It's hard to keep up with all the horrifying news out of Pakistan these days, but this just caught my eye. Two "men" in Peshawar gunned down their own sister for the "dishonor" brought on the family by her singing on TV.
A RISING musical star was allegedly shot dead by her own brothers in the conservative city of Peshawar in Pakistan last week after she had appeared on television.
The murder of Ayman Udas, who was in her early thirties and newly married, has shocked the city’s artistic community because it symbolises a backlash against women and cultural freedom in an area that is increasingly dominated by Islamic funda-mentalists.
As a singer and song writer in her native Pashto, the language of the tribal areas and the NorthWest Frontier province, Udas frequently performed on PTV, the state-run channel.
She won considerable acclaim for her songs but had become a musician in the face of bitter opposition from her family, who believed it was sinful for a woman to perform on television.
Ashamed of her growing popularity her two brothers are reported to have entered her flat last week while her husband was out and fired three bullets into her chest. Neither has been caught.
Here we have an example of why I find it hard to take seriously Muslim reformers who declare the solution to all problems to be a "return to tradition" without ever conceding just how dysfunctional and/or ethically myopic some influential conceptions of said tradition are. If you never get around to speaking out against the various bastardized "Islamic" traditions that are in circulation today, vague slogans about the need for tradition above all else are more likely to worsen the community's problems by seeming to sanction the status quo.
Also, there's a tendency in some conservative Muslim circles to instinctively dismiss calls for the affirmation of individual "rights" (especially those of Muslim women) as symptoms of overweening individualism and Western brainwashing as opposed to legitimate attempts to promote Islamic values of justice.
Tell that to Mrs. Udas.
I know that I (and you, mostly likely) live in a completely different world, but I have to ask, where is the honor in this? However conservative a community's mores may be, such inhumanity and cowardice should stain a family's reputation infinitely more than the supposed immodesty.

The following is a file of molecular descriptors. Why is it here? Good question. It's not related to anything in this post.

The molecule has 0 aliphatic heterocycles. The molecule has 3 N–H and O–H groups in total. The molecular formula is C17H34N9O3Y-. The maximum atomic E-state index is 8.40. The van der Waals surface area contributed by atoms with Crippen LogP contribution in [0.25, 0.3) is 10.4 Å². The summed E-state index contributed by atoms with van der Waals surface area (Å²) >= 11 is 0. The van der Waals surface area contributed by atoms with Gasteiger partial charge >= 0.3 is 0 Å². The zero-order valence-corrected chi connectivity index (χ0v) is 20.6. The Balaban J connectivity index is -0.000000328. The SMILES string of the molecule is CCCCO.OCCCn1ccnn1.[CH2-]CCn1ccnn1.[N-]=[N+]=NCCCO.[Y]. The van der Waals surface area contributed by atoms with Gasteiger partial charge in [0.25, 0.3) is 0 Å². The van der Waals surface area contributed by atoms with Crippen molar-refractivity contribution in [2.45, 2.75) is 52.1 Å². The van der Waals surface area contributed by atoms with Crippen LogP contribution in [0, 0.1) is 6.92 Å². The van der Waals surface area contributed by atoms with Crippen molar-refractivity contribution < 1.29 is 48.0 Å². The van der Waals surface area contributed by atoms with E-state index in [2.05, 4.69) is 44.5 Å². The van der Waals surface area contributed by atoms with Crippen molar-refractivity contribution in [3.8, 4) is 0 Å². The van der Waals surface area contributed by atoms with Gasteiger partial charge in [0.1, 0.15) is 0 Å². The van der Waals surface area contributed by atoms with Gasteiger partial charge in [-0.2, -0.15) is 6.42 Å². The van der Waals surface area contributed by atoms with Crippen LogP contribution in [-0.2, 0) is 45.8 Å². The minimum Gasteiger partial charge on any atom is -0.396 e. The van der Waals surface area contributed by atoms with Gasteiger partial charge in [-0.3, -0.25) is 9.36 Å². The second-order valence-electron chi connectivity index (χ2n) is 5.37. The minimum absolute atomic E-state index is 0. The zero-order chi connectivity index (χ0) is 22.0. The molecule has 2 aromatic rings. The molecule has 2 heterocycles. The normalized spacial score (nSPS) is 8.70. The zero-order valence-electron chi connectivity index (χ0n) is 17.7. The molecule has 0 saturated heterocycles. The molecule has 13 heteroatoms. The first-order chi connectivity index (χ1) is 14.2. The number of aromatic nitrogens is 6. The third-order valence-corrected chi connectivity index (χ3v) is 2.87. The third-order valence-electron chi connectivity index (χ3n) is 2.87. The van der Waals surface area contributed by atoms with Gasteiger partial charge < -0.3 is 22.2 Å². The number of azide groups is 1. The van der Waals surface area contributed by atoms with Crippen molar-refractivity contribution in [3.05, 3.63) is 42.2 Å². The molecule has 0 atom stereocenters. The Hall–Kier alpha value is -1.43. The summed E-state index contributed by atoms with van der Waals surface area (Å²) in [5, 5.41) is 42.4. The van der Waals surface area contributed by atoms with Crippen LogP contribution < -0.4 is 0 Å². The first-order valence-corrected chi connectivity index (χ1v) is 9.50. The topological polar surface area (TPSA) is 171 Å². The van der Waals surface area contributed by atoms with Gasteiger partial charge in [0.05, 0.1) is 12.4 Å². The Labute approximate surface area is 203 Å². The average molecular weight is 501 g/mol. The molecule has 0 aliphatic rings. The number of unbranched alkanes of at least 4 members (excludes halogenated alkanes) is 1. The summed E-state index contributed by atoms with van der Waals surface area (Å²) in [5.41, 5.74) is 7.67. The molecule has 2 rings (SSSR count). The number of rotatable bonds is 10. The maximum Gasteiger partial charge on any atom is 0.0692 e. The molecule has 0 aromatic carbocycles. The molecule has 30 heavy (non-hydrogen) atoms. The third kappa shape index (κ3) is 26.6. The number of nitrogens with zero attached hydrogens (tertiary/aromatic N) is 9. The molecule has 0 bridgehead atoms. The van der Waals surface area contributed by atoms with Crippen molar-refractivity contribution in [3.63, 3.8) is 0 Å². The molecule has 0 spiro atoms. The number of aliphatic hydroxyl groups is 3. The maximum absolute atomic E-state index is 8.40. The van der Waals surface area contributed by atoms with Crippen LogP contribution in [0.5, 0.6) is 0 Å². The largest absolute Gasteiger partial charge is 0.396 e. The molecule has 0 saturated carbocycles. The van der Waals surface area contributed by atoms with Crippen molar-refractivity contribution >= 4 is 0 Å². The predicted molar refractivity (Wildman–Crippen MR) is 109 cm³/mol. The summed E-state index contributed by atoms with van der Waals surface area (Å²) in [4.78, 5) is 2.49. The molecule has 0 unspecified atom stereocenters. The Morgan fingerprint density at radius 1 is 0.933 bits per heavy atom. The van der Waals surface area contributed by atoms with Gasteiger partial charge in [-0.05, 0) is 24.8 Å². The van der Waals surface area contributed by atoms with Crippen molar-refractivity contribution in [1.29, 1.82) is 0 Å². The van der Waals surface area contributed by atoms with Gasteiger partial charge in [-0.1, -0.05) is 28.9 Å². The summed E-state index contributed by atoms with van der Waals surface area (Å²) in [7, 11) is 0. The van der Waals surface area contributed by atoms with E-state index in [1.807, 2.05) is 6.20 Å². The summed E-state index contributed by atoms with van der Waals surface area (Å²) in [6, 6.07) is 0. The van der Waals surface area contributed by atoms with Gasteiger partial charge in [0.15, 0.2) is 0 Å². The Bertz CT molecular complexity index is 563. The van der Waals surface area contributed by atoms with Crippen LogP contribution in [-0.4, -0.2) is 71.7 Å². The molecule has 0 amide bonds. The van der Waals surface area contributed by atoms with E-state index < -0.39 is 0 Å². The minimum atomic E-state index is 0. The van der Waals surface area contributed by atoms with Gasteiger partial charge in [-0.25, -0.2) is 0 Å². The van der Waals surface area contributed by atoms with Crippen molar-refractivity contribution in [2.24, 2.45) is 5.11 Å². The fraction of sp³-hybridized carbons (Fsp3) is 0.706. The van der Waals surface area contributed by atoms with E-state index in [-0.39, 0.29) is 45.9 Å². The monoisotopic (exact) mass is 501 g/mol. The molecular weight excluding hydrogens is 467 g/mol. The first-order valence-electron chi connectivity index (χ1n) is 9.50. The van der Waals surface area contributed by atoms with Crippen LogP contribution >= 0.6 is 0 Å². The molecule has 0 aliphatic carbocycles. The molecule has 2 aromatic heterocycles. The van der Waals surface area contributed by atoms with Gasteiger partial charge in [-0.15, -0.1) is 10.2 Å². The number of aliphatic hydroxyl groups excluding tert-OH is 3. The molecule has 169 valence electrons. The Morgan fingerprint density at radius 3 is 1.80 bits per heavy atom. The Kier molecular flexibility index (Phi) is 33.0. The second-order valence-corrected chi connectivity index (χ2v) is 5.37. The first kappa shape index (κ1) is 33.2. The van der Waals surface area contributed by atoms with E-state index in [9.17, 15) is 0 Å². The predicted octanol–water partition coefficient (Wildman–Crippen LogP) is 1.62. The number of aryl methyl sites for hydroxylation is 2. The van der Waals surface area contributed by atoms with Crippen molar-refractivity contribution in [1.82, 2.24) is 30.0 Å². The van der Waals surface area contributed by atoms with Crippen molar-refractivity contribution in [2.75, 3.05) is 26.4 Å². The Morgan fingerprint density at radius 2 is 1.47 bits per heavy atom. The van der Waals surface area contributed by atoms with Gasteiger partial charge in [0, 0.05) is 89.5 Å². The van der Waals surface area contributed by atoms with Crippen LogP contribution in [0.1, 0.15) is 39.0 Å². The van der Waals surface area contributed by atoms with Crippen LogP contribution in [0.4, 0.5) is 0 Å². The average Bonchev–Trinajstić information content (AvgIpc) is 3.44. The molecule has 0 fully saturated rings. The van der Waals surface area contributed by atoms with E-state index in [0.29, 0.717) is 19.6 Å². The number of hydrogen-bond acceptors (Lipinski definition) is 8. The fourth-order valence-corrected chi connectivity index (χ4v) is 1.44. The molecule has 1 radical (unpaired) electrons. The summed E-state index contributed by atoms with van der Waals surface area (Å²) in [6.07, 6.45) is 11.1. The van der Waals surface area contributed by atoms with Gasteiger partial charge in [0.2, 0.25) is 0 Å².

Meanwhile, everyone up in NWFP is happily watching everything under the sun via satellite and DVD (including, as Pakistani anthropologist Akbar S. Ahmed lamented, pornography). I remember how one of my first sights in when alighting from a bus in Rawalpindi years ago was a massive, hand-painted billboard of Wesley Snipes as "Blade" and how shocked I was by the crudeness of some of the local movie posters (I hear Pushto movies are even more violent, crude and debasing to women than Punjabi ones, a notion that causes my head to spin; to wit, this film poster, with it's rather strategic camera angles).
Every store shelf is overflowing with Hollywood films that include all manner of female characters and not too long ago Pakistani news regularly featured clips of their female prime minister, but one is to assume that this family's peers are so hopelessly sheltered, innocent of the complexities of modern civilization, and unaccustomed to the sight of a woman in public as to be incapable of understanding that a woman appearing on TV is not necessarily signaling her promiscuity to the world??
Notice how she was already married and how the murderers had to wait until the person with the most traditional "honor" at stake in her choice, her husband, was away to commit this grisly crime. This isn't about traditional virtues of modesty or propriety, but rather the ultimately far more sacred prerogatives of male power and domination in a schizophrenic post-tribal culture. She was killed because she exercised her God-given right to make a few critical life decisions for herself.
These obscene parodies of traditional values that sacrifice all on the altar of fragile male egos get me inexpressibly angry. If there were real honor in this ugly story, these two cowards would be swinging from a tree.